Chrisopher Lee was undoubtedly British horror studio Hammer Films’s most popular and versatile performer. Well, perhaps versatile isn’t quite the word for it. Even though Lee was equally effective in roles on either side of the good-evil dichotomy, he seemed uninterested in the territory of ambiguity. And again, that’s too hasty a judgment, because there’s something truly subversive about Lee’s intense way of bringing similar qualities to roles that either brandish the banner of virtue or vice. Fully capable of playing self-righteous Christian soldiers with the most granite of jaws as well as embodying the honeyed seductiveness of evil incarnate, Lee demonstrated how most continuums are less like straight lines with good and evil situated as far as possible from each other, but rather like a circle where extreme behavior is actually closest to exactly the thing it hates.
Take Terence Fisher’s The Devil Rides Out, where Lee plays the Duc de Richleau, a modern-day warrior-saint against a cult of Satanists (led by the always silken Charles Gray) out to ensnare his surrogate son, Simon (Patrick Mower). From the first scene, where de Richleau arrives to meet their mutual friend, the skeptical Rex Van Ryn (Leon Greene), at an airstrip, Lee seems to be sniffing out the evil. Arriving at Simon’s mansion that evening, his eyes are immediately drawn to the astrology observatory. When his suspicions are confirmed (the group of pagans have gathered in the living room and Simon begs de Richleau and Van Ryn to call on him another evening because they’re interrupting his “society meeting”), Lee books it to the observatory and almost instinctively knows where to find the sacrificial roosters.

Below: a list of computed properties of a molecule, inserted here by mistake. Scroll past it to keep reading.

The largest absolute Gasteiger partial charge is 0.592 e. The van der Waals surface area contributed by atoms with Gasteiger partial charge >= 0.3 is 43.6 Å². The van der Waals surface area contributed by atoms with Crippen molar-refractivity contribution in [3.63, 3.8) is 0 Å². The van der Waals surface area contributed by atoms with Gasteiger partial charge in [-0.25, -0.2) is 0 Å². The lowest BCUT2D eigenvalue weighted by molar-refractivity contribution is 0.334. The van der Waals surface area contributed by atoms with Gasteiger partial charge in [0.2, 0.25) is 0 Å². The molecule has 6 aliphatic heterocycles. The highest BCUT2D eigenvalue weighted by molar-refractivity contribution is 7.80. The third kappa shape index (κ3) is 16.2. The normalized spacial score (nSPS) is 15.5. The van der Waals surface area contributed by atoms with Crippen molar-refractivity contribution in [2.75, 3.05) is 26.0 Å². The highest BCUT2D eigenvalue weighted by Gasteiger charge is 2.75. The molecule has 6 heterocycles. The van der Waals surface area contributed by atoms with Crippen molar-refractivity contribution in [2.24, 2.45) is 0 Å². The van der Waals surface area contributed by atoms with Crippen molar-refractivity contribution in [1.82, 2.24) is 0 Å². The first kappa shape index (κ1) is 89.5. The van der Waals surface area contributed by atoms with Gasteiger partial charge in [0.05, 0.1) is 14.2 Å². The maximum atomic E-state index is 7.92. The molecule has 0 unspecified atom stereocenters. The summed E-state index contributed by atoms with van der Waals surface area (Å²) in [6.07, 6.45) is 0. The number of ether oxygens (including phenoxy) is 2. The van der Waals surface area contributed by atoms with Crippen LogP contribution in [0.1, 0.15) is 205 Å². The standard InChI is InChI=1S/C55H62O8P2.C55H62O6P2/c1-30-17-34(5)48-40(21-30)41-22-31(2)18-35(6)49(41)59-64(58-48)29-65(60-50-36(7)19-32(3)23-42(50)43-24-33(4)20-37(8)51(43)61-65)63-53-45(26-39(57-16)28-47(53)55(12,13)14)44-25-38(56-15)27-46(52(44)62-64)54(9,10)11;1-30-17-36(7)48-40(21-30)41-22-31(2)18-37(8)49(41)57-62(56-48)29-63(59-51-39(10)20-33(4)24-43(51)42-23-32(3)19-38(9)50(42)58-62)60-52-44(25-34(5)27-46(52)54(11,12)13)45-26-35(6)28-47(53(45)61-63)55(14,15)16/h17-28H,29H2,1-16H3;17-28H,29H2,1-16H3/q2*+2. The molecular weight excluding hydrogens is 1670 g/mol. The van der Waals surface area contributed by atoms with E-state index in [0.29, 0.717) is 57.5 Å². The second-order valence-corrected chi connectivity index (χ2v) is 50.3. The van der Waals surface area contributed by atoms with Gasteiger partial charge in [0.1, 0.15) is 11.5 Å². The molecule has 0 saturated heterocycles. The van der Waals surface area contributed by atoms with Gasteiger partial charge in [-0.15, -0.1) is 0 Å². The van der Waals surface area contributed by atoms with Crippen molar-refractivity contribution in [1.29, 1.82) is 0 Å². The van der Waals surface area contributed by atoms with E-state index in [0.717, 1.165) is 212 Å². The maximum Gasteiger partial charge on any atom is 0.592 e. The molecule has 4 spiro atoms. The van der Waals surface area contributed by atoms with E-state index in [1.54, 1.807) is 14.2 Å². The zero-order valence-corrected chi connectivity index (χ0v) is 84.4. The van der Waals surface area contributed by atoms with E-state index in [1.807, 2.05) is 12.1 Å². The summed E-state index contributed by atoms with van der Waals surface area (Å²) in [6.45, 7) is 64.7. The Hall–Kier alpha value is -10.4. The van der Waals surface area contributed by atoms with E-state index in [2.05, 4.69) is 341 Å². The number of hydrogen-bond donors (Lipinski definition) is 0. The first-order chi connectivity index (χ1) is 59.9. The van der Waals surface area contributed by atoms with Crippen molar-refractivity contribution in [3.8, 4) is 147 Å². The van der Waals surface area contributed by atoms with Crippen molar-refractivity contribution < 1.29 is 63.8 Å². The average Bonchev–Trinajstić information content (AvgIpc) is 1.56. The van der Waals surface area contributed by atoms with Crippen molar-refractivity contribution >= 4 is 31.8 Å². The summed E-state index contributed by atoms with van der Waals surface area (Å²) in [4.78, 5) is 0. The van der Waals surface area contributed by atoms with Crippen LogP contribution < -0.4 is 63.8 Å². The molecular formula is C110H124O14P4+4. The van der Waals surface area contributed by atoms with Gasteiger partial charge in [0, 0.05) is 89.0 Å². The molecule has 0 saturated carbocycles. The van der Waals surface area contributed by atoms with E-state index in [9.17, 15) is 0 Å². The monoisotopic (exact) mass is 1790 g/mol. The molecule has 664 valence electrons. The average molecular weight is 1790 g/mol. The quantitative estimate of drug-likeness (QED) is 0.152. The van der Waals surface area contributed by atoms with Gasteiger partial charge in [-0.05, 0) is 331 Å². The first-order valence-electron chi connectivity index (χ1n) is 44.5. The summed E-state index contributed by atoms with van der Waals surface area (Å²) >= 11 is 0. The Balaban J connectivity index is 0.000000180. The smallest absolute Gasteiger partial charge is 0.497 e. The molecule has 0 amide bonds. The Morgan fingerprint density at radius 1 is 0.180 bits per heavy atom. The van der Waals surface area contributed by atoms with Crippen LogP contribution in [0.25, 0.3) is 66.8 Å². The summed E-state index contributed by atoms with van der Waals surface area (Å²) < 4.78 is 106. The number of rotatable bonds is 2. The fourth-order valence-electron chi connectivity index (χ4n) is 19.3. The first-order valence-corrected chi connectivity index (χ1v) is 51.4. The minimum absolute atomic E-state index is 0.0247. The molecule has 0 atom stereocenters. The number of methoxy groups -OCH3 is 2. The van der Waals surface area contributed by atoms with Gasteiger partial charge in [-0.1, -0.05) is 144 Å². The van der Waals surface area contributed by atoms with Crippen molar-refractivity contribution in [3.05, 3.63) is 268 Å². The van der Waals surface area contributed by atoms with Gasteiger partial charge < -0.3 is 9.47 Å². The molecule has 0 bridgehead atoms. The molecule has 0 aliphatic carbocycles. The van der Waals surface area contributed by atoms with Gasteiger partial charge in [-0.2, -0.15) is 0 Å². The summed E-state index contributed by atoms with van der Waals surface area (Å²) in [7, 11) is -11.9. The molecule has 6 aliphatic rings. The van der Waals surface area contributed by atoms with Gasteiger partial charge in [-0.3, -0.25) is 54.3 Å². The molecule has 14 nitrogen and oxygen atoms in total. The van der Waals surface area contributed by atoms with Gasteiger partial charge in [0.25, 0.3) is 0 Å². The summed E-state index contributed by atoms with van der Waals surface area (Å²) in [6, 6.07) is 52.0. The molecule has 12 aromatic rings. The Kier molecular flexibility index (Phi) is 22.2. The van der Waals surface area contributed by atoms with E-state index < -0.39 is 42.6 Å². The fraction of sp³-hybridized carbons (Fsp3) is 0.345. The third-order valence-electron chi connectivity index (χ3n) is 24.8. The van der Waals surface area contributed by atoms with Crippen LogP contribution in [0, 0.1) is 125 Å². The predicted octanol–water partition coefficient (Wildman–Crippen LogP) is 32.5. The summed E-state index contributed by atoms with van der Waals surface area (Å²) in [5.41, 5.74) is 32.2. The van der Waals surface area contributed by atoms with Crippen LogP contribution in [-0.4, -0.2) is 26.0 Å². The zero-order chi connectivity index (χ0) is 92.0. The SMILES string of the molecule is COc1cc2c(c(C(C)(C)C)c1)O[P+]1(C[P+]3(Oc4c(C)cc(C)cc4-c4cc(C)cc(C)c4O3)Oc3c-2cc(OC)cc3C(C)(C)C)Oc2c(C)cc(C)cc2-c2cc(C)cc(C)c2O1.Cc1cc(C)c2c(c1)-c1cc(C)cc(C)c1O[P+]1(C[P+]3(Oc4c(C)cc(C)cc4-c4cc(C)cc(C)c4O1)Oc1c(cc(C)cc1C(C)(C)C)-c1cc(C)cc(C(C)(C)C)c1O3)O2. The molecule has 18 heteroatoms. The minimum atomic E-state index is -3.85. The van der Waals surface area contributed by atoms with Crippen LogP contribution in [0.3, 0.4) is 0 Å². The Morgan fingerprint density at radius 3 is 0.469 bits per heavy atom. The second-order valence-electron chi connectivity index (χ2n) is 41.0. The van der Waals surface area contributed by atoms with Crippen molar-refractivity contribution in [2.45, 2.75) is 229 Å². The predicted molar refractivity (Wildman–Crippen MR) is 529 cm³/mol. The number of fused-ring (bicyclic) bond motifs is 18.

“I’d rather you were dead than fooling around with this,” de Richleau growls to Simon, in full-blown moral outrage. Not to downplay Fisher’s top-notch work (the Hammer auteur turns the centerpiece “circle” sequence into an endless nightmare of atmosphere, suggested evil and, finally, terrifying manifestations) and famed genre novelist Richard Matheson’s smoothly structured screenplay, but Lee’s performance pushes The Devil Rides Out from being merely one of Hammer’s better films into the territory of horror classic.